Census terms in the United States[edit]

In 1851, an article in The New York Times referred to the "colored population".[13][full citation needed] In 1863, the War Department established the Bureau of Colored Troops.

The first 12 United States Census counts enumerated "colored" people, who totaled nine million in 1900. The census counts of 1910–1960 enumerated "negroes".

Term in NAACP[edit]

The term is still used in the name of the National Association for the Advancement of Colored People, although it is generally referred to as the NAACP.[5] In 2008, its communications director Carla Sims said "the term 'colored' is not derogatory, [the NAACP] chose the word 'colored' because it was the most positive description commonly used [in 1909, when the association was founded]. It's outdated and antiquated but not offensive."[14] However, NAACP today rarely uses its full name, and made this decision not long after the United Negro College Fund switched to using just UNCF or United Fund.

Southern Africa[edit]

In South Africa and neighboring countries, the term Coloureds refers to a multiracial ethnic group native to Southern Africa who have ancestry from more than one of the various populations inhabiting the region, including indigenous (Khoisan, Bantu and others), Whites (including Afrikaner), Austronesian, East Asian, or South Asian.[15] Under Apartheid, South Africa broadly classified its population into four races, namely Blacks, Whites, Coloureds and Indians.[16]

See also[edit]

References[edit]

  1. ^ Butterly, Amelia (27 January 2015). "Warning: Why using the term 'coloured' is offensive". BBC Newsbeat. Retrieved 22 February 2020.
  2. ^ Statistical Abstract of the United States. US Department of the Treasury. 1934. p. 554 – via Google Books.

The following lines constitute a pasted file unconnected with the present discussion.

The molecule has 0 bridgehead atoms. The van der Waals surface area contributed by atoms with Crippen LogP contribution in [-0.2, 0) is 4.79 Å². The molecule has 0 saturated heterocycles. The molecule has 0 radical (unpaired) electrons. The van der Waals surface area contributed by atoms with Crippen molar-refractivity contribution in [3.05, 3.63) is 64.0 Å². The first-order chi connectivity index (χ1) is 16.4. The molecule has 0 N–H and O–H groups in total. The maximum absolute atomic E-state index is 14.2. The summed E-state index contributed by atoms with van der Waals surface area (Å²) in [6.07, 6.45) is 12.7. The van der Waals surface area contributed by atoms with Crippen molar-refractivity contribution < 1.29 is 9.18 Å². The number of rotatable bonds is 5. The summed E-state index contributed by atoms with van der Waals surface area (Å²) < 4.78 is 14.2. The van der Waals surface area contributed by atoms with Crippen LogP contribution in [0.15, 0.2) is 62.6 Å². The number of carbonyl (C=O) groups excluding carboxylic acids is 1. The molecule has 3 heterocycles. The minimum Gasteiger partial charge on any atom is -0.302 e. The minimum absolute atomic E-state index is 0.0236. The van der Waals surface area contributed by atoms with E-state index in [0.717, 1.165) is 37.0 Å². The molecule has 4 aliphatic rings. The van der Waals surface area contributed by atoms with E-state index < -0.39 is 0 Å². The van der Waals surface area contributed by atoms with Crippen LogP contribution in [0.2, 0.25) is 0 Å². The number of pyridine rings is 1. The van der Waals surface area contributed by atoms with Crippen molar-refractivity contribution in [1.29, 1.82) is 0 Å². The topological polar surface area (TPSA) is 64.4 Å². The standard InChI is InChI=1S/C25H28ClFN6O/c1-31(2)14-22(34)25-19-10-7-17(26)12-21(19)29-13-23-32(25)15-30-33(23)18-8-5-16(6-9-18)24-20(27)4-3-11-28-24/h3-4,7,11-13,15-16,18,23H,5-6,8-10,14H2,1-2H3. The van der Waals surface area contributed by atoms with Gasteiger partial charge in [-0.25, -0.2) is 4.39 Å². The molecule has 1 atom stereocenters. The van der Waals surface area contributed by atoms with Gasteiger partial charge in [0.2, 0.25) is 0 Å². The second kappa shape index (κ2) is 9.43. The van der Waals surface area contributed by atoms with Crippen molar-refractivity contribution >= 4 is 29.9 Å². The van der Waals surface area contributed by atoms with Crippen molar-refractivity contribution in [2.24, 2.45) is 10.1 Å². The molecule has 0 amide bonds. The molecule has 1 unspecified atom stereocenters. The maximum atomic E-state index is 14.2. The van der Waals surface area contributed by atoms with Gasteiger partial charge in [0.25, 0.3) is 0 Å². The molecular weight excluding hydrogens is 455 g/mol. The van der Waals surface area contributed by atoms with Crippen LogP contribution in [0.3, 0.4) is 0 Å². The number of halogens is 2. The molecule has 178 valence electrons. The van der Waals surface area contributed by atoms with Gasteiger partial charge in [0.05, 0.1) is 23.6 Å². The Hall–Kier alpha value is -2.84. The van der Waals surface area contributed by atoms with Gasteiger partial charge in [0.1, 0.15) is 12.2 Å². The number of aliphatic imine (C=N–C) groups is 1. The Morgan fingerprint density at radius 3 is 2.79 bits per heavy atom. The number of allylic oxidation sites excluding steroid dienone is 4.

3. ^ "Colored | Definition of Colored by Merriam-Webster". Merriam-webster.com. Retrieved 28 April 2016.
  4. ^ a b c "coloured | colored, adj. and n." Oxford English Dictionary.
  5. ^ a b "Is the word 'coloured' offensive?". BBC News Magazine. 9 November 2006. Retrieved 18 August 2012. In times when commentators say the term is widely perceived as offensive, a Labour MP lost no time in condemning it "patronising and derogatory"
  6. ^ "Definition of coloured in English". OxfordDictionaries.com. Oxford University Press. Retrieved 18 August 2012. In Britain it was the accepted term until the 1960s, when it was superseded (as in the US) by black. The term coloured lost favour among black people during this period and is now widely regarded as offensive except in historical contexts
  7. ^ a b Smith, Tom W. (1992). "Changing Racial Labels: From "Colored" to "Negro" to "Black" to "African American"". The Public Opinion Quarterly. 56 (4): 497, 499–502. ISSN 0033-362X.
  8. ^ Trigger, Bruce G. (1978). Northeast. Smithsonian Institution. p. 290. Retrieved 15 January 2017.
  9. ^ Malesky, Kee. "The Journey from 'Colored' to 'Minorities' to 'People of Color'". NPR.org. National Public Radio. Retrieved 5 February 2017.
  10. ^ "Afro-American". Merriam-webster.com. Retrieved 6 February 2019. Definition of Afro-American: African American. First known use of Afro-American 1831, in the meaning defined above
  11. ^ a b Gates, Henry Louis, Jr. (Summer 2012). "Growing Up Colored". American Heritage Magazine. Vol. 62 no. 2.
  12. ^ Gates, Henry Louis, Jr. (1995). Colored People: A Memoir. Vintage. ISBN 067973919X.
  13. ^ "[title missing]". The New York Times. 18 September 1851. p. 3.
  14. ^ "Lohan calls Obama 'colored', NAACP says no big deal". San Jose Mercury News. 12 November 2008.
  15. ^ "coloured". OxfordDictionaries.com. Oxford University Press. Retrieved 14 April 2014.
  16. ^ Posel, Deborah (2001). "What's in a name? Racial categorisations under apartheid and their afterlife" (PDF). Transformation: 50–74. ISSN 0258-7696. Archived from the original (PDF) on 8 November 2006.